I am aware of a number of recent protests outside some abortion clinics, and welcomed the review of such protests following concerns about the tactics of some protesters. This country has a proud history of allowing free speech but the right to peaceful protest does not extend to harassment or threatening behaviour. The law already provides protection against harassment and intimidation, and the police have a range of powers to manage protests. Like all members of the public, protesters are subject to the law and all suspected criminal offences will be robustly investigated and dealt with by the police.
It is the case that some women have been subjected to harassment and intimidating behaviour from protesters when visiting family planning clinics to seek information, advice and services from medical professionals. I do not want to see peaceful protest curbed, but it is completely unacceptable that anyone should feel harassed or intimidated simply for exercising their legal right to healthcare advice and treatment. The decision to have an abortion is already an incredibly personal one, without women being further pressured by aggressive protesters.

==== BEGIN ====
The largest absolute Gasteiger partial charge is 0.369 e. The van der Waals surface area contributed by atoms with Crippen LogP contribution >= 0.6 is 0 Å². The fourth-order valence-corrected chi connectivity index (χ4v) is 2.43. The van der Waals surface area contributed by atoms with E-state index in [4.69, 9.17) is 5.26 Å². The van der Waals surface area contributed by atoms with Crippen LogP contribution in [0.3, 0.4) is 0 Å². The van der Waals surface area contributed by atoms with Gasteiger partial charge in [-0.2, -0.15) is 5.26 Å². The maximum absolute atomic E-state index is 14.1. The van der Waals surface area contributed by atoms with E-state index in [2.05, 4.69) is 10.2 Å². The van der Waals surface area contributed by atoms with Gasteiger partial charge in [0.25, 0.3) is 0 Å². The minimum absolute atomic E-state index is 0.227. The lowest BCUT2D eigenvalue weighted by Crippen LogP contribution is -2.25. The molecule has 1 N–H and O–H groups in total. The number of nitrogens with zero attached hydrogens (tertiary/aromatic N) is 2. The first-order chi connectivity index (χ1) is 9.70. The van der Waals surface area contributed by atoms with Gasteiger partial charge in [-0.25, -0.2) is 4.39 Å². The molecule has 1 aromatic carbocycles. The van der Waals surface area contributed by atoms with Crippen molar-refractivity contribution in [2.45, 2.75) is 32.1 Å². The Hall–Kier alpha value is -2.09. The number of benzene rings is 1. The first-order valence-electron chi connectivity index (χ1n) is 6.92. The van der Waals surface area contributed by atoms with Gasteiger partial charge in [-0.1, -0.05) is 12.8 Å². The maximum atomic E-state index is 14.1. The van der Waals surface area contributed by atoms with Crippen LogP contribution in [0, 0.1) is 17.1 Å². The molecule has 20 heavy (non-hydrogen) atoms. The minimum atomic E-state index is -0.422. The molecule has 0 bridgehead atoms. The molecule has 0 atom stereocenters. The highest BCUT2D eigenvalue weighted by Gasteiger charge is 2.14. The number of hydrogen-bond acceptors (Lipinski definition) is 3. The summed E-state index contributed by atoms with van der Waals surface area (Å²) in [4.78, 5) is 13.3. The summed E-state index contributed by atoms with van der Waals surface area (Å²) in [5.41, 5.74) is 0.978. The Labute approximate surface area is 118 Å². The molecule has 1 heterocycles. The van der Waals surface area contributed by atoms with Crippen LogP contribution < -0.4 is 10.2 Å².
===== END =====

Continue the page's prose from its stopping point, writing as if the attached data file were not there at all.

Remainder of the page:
I understand that the review revealed that anti-abortion demonstrations take place outside a small number of facilities. In 2017, 363 hospitals and clinics in England and Wales carried out abortions and of those, 36 hospitals and clinics experienced anti-abortion demonstrations. I therefore support the Government’s assessment that introducing national buffer zones would not be an appropriate response given the experiences of the majority of hospitals and clinics.
I welcome the fact that the Home Secretary has been clear that he will keep this matter under review.